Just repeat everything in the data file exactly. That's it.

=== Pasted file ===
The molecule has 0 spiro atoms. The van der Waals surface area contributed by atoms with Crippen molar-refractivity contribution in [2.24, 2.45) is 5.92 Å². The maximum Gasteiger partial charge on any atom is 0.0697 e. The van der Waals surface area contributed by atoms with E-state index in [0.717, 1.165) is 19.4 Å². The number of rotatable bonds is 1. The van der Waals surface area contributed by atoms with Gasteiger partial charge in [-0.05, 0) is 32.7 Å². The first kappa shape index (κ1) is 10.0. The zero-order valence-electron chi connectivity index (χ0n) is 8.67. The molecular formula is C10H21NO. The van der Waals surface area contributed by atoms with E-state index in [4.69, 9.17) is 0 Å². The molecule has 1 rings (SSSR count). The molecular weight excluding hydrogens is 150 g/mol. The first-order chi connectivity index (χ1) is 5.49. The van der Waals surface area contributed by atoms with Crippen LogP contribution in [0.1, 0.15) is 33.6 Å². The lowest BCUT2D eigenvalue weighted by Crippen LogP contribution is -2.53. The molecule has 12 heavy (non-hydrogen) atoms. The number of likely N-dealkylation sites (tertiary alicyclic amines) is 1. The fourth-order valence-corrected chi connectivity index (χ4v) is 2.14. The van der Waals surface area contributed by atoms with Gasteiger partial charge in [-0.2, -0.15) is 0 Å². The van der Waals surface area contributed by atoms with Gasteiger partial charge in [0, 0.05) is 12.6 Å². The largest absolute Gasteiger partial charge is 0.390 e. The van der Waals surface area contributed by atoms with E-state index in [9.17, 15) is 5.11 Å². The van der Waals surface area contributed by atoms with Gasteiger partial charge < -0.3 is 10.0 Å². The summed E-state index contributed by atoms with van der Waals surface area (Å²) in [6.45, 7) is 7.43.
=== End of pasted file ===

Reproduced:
The molecule has 0 spiro atoms. The van der Waals surface area contributed by atoms with Crippen molar-refractivity contribution in [2.24, 2.45) is 5.92 Å². The maximum Gasteiger partial charge on any atom is 0.0697 e. The van der Waals surface area contributed by atoms with E-state index in [0.717, 1.165) is 19.4 Å². The number of rotatable bonds is 1. The van der Waals surface area contributed by atoms with Gasteiger partial charge in [-0.05, 0) is 32.7 Å². The first kappa shape index (κ1) is 10.0. The zero-order valence-electron chi connectivity index (χ0n) is 8.67. The molecular formula is C10H21NO. The van der Waals surface area contributed by atoms with E-state index in [4.69, 9.17) is 0 Å². The molecule has 1 rings (SSSR count). The molecular weight excluding hydrogens is 150 g/mol. The first-order chi connectivity index (χ1) is 5.49. The van der Waals surface area contributed by atoms with Crippen LogP contribution in [0.1, 0.15) is 33.6 Å². The lowest BCUT2D eigenvalue weighted by Crippen LogP contribution is -2.53. The molecule has 12 heavy (non-hydrogen) atoms. The number of likely N-dealkylation sites (tertiary alicyclic amines) is 1. The fourth-order valence-corrected chi connectivity index (χ4v) is 2.14. The van der Waals surface area contributed by atoms with Gasteiger partial charge in [-0.2, -0.15) is 0 Å². The van der Waals surface area contributed by atoms with Gasteiger partial charge in [0, 0.05) is 12.6 Å². The largest absolute Gasteiger partial charge is 0.390 e. The van der Waals surface area contributed by atoms with E-state index in [9.17, 15) is 5.11 Å². The van der Waals surface area contributed by atoms with Gasteiger partial charge < -0.3 is 10.0 Å². The summed E-state index contributed by atoms with van der Waals surface area (Å²) in [6.45, 7) is 7.43.